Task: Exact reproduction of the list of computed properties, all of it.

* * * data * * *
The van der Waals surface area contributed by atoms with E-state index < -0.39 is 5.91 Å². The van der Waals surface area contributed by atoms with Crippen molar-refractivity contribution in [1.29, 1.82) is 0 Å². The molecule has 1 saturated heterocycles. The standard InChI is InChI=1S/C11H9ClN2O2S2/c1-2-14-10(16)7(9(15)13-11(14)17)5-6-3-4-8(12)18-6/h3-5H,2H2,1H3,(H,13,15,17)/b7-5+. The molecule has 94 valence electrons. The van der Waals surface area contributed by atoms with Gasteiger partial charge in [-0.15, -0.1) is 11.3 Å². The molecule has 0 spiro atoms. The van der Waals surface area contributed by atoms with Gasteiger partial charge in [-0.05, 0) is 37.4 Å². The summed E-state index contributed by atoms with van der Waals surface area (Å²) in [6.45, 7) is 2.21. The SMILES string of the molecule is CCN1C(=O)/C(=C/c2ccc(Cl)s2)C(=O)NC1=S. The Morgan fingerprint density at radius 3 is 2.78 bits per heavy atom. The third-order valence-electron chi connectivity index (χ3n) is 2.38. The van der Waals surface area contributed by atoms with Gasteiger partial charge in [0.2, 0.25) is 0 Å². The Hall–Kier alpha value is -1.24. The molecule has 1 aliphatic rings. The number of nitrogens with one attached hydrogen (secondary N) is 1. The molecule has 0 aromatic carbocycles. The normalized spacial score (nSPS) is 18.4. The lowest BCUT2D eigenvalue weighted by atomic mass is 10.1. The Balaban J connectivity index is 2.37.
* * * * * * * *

The van der Waals surface area contributed by atoms with E-state index < -0.39 is 5.91 Å². The van der Waals surface area contributed by atoms with Crippen molar-refractivity contribution in [1.29, 1.82) is 0 Å². The molecule has 1 saturated heterocycles. The standard InChI is InChI=1S/C11H9ClN2O2S2/c1-2-14-10(16)7(9(15)13-11(14)17)5-6-3-4-8(12)18-6/h3-5H,2H2,1H3,(H,13,15,17)/b7-5+. The molecule has 94 valence electrons. The van der Waals surface area contributed by atoms with Gasteiger partial charge in [-0.15, -0.1) is 11.3 Å². The molecule has 0 spiro atoms. The van der Waals surface area contributed by atoms with Gasteiger partial charge in [-0.05, 0) is 37.4 Å². The summed E-state index contributed by atoms with van der Waals surface area (Å²) in [6.45, 7) is 2.21. The SMILES string of the molecule is CCN1C(=O)/C(=C/c2ccc(Cl)s2)C(=O)NC1=S. The Morgan fingerprint density at radius 3 is 2.78 bits per heavy atom. The third-order valence-electron chi connectivity index (χ3n) is 2.38. The van der Waals surface area contributed by atoms with Gasteiger partial charge in [0.2, 0.25) is 0 Å². The Hall–Kier alpha value is -1.24. The molecule has 1 aliphatic rings. The number of nitrogens with one attached hydrogen (secondary N) is 1. The molecule has 0 aromatic carbocycles. The normalized spacial score (nSPS) is 18.4. The lowest BCUT2D eigenvalue weighted by atomic mass is 10.1. The Balaban J connectivity index is 2.37.